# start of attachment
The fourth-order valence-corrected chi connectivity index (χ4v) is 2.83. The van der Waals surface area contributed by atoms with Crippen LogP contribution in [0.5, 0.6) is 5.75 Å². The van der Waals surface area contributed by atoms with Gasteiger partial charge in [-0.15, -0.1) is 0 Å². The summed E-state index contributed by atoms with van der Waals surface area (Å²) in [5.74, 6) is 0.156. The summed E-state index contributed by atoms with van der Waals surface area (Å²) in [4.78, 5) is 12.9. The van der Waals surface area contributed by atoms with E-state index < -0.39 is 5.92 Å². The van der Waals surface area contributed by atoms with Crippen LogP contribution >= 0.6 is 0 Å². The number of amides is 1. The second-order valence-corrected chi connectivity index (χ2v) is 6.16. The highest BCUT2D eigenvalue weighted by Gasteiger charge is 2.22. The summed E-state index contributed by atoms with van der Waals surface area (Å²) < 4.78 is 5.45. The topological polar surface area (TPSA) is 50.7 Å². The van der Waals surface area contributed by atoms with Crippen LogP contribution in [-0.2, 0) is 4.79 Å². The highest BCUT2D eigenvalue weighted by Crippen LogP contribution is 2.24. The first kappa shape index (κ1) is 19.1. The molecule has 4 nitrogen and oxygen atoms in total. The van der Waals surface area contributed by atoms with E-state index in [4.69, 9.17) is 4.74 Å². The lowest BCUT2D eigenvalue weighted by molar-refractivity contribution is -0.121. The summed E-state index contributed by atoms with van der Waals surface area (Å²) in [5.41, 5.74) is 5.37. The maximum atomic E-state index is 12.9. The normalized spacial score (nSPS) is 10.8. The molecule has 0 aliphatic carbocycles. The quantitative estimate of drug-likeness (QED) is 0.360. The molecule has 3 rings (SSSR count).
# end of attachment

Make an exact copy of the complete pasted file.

The fourth-order valence-corrected chi connectivity index (χ4v) is 2.83. The van der Waals surface area contributed by atoms with Crippen LogP contribution in [0.5, 0.6) is 5.75 Å². The van der Waals surface area contributed by atoms with Gasteiger partial charge in [-0.15, -0.1) is 0 Å². The summed E-state index contributed by atoms with van der Waals surface area (Å²) in [5.74, 6) is 0.156. The summed E-state index contributed by atoms with van der Waals surface area (Å²) in [4.78, 5) is 12.9. The van der Waals surface area contributed by atoms with E-state index < -0.39 is 5.92 Å². The van der Waals surface area contributed by atoms with Crippen LogP contribution >= 0.6 is 0 Å². The number of amides is 1. The second-order valence-corrected chi connectivity index (χ2v) is 6.16. The highest BCUT2D eigenvalue weighted by Gasteiger charge is 2.22. The summed E-state index contributed by atoms with van der Waals surface area (Å²) < 4.78 is 5.45. The topological polar surface area (TPSA) is 50.7 Å². The van der Waals surface area contributed by atoms with Crippen LogP contribution in [-0.2, 0) is 4.79 Å². The highest BCUT2D eigenvalue weighted by Crippen LogP contribution is 2.24. The first kappa shape index (κ1) is 19.1. The molecule has 4 nitrogen and oxygen atoms in total. The van der Waals surface area contributed by atoms with E-state index in [4.69, 9.17) is 4.74 Å². The lowest BCUT2D eigenvalue weighted by molar-refractivity contribution is -0.121. The summed E-state index contributed by atoms with van der Waals surface area (Å²) in [5.41, 5.74) is 5.37. The maximum atomic E-state index is 12.9. The normalized spacial score (nSPS) is 10.8. The molecule has 0 aliphatic carbocycles. The quantitative estimate of drug-likeness (QED) is 0.360. The molecule has 3 rings (SSSR count).